FormLabs' high-def 3D printer makes microscopic layers with lasers
Over the past few years, we’ve seen 3D printers rise in popularity and become way more affordable. But like all things technology, at some point there has to be a generation-leaping change.
A new company called FormLabs, led by MIT Media Lab researchers, believes that the next step for 3D printers is for them to become high-definition, just as televisions eventually evolved from CRTs to LCD-based HDTVs. To the end, FormLabs have developed a radically different 3D printer that forms shapes using lasers and liquid resin rather than extruded plastic.
The Form 1 3D printer uses a process known as stereolithography (SLA), which uses a laser to cure liquid resin into microscopic layers. The resolution of a 3D print is measured in the thickness of the shapes layers, and the SLA process allows the Form 1 printer to create layers as thin as 25 microns (0.001 inches), where as the MakerBot Replicator 2 can only make layers as thin as 100 microns.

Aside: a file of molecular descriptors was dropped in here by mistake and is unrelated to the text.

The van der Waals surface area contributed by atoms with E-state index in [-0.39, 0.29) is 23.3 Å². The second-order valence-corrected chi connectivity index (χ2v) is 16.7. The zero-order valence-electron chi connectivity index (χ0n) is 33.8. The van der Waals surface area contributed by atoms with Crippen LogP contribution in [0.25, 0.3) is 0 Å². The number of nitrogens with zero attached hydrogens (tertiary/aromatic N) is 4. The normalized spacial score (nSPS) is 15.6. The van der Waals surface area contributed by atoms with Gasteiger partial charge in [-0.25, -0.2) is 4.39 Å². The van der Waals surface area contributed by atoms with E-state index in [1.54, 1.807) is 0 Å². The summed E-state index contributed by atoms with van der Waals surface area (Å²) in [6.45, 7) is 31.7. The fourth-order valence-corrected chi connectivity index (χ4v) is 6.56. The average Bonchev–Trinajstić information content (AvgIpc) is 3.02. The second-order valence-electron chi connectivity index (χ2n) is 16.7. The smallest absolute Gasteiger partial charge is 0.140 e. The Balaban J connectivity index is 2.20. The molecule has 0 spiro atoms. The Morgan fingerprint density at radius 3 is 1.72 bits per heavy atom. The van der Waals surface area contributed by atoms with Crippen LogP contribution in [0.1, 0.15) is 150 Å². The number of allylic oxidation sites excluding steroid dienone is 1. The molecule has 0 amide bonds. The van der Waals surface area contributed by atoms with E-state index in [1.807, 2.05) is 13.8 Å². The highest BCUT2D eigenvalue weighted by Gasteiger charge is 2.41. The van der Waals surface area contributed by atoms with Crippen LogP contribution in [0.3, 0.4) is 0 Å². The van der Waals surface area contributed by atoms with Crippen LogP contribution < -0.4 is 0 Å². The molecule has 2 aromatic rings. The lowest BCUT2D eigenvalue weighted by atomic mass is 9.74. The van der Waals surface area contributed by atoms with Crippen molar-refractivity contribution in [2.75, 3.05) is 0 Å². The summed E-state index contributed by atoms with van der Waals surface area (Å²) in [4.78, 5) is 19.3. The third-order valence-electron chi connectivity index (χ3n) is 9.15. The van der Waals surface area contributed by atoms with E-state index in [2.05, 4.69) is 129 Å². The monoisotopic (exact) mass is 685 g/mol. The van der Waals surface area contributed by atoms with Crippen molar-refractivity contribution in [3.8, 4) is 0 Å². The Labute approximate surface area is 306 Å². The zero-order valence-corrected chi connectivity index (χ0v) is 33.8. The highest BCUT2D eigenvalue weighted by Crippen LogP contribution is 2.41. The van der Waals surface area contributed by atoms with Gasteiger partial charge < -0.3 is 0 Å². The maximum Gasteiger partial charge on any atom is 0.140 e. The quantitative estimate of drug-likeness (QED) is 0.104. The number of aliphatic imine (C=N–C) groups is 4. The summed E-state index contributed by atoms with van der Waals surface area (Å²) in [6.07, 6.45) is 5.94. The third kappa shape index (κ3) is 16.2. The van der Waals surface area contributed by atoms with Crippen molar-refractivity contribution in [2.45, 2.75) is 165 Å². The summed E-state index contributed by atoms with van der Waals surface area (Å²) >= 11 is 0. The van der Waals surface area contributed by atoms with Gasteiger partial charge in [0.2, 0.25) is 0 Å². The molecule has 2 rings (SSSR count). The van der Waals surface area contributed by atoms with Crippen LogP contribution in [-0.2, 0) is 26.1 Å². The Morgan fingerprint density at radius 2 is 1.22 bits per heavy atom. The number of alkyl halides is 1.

The Form 1 printer can also create objects as large as 4.9 by 4.9 by 6.5 inches (125 by 125 by 165 millimeters).
FormLabs says that its Form 1 printer will be the first affordable professional-quality printer that can produce the same high-resolution prints as a machine that normally cost tens-of-thousands of dollars.
FormLabs already has raised almost $1.5 million on Kickstarter so far, but if you want to get into this high-definition printing game, you can get you own Form 1 printer for $2700.